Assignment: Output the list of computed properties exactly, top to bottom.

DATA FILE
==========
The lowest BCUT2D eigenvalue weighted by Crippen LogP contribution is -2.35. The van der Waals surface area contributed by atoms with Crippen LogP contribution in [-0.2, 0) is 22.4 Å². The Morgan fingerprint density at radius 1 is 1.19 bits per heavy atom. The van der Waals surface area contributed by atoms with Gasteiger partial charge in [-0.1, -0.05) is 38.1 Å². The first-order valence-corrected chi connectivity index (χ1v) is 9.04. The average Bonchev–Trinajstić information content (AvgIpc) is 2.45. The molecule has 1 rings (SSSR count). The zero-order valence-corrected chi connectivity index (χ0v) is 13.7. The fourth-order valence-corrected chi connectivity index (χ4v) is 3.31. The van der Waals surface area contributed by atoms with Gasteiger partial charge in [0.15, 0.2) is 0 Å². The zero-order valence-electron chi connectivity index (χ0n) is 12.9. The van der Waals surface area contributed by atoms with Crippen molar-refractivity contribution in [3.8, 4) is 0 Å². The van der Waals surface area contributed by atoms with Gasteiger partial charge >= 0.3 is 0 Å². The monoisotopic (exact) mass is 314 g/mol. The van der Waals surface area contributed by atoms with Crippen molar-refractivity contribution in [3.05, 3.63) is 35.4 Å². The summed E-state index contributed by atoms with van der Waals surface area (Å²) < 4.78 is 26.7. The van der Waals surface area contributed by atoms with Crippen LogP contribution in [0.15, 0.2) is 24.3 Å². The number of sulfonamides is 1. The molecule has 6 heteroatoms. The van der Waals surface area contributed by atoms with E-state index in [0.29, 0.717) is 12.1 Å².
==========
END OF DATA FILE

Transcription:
The lowest BCUT2D eigenvalue weighted by Crippen LogP contribution is -2.35. The van der Waals surface area contributed by atoms with Crippen LogP contribution in [-0.2, 0) is 22.4 Å². The Morgan fingerprint density at radius 1 is 1.19 bits per heavy atom. The van der Waals surface area contributed by atoms with Gasteiger partial charge in [-0.1, -0.05) is 38.1 Å². The first-order valence-corrected chi connectivity index (χ1v) is 9.04. The average Bonchev–Trinajstić information content (AvgIpc) is 2.45. The molecule has 1 rings (SSSR count). The zero-order valence-corrected chi connectivity index (χ0v) is 13.7. The fourth-order valence-corrected chi connectivity index (χ4v) is 3.31. The van der Waals surface area contributed by atoms with Gasteiger partial charge in [0.15, 0.2) is 0 Å². The zero-order valence-electron chi connectivity index (χ0n) is 12.9. The van der Waals surface area contributed by atoms with Crippen molar-refractivity contribution in [3.8, 4) is 0 Å². The van der Waals surface area contributed by atoms with Gasteiger partial charge >= 0.3 is 0 Å². The monoisotopic (exact) mass is 314 g/mol. The van der Waals surface area contributed by atoms with Crippen molar-refractivity contribution in [3.05, 3.63) is 35.4 Å². The summed E-state index contributed by atoms with van der Waals surface area (Å²) < 4.78 is 26.7. The van der Waals surface area contributed by atoms with Crippen LogP contribution in [0.15, 0.2) is 24.3 Å². The number of sulfonamides is 1. The molecule has 6 heteroatoms. The van der Waals surface area contributed by atoms with E-state index in [0.29, 0.717) is 12.1 Å².